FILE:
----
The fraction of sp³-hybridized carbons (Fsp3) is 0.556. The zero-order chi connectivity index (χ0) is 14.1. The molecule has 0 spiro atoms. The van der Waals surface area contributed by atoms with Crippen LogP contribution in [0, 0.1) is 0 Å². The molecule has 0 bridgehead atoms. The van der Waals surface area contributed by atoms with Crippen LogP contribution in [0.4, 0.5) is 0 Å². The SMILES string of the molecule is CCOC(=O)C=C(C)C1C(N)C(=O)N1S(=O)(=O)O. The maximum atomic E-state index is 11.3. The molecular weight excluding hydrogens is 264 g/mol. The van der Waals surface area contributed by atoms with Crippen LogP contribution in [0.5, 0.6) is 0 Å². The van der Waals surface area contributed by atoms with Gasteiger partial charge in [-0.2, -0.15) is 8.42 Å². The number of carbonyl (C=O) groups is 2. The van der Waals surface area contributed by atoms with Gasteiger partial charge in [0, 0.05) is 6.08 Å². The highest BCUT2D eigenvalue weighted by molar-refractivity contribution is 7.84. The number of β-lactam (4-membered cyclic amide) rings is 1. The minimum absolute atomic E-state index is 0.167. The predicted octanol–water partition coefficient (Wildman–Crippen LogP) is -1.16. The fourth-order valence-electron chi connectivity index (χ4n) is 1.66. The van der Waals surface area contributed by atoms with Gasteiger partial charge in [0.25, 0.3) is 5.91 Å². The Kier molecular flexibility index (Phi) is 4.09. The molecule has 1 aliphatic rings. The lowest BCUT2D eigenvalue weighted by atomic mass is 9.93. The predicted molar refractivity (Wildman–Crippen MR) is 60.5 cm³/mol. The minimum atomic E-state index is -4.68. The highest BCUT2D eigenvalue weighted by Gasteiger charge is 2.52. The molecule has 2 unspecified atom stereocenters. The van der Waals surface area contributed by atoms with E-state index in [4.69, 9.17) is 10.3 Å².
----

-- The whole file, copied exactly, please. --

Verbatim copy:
The fraction of sp³-hybridized carbons (Fsp3) is 0.556. The zero-order chi connectivity index (χ0) is 14.1. The molecule has 0 spiro atoms. The van der Waals surface area contributed by atoms with Crippen LogP contribution in [0, 0.1) is 0 Å². The molecule has 0 bridgehead atoms. The van der Waals surface area contributed by atoms with Crippen LogP contribution in [0.4, 0.5) is 0 Å². The SMILES string of the molecule is CCOC(=O)C=C(C)C1C(N)C(=O)N1S(=O)(=O)O. The maximum atomic E-state index is 11.3. The molecular weight excluding hydrogens is 264 g/mol. The van der Waals surface area contributed by atoms with Crippen LogP contribution in [0.5, 0.6) is 0 Å². The van der Waals surface area contributed by atoms with Gasteiger partial charge in [-0.2, -0.15) is 8.42 Å². The number of carbonyl (C=O) groups is 2. The van der Waals surface area contributed by atoms with Gasteiger partial charge in [0, 0.05) is 6.08 Å². The highest BCUT2D eigenvalue weighted by molar-refractivity contribution is 7.84. The number of β-lactam (4-membered cyclic amide) rings is 1. The minimum absolute atomic E-state index is 0.167. The predicted octanol–water partition coefficient (Wildman–Crippen LogP) is -1.16. The fourth-order valence-electron chi connectivity index (χ4n) is 1.66. The van der Waals surface area contributed by atoms with Gasteiger partial charge in [0.25, 0.3) is 5.91 Å². The Kier molecular flexibility index (Phi) is 4.09. The molecule has 1 aliphatic rings. The lowest BCUT2D eigenvalue weighted by atomic mass is 9.93. The predicted molar refractivity (Wildman–Crippen MR) is 60.5 cm³/mol. The minimum atomic E-state index is -4.68. The highest BCUT2D eigenvalue weighted by Gasteiger charge is 2.52. The molecule has 2 unspecified atom stereocenters. The van der Waals surface area contributed by atoms with E-state index in [4.69, 9.17) is 10.3 Å².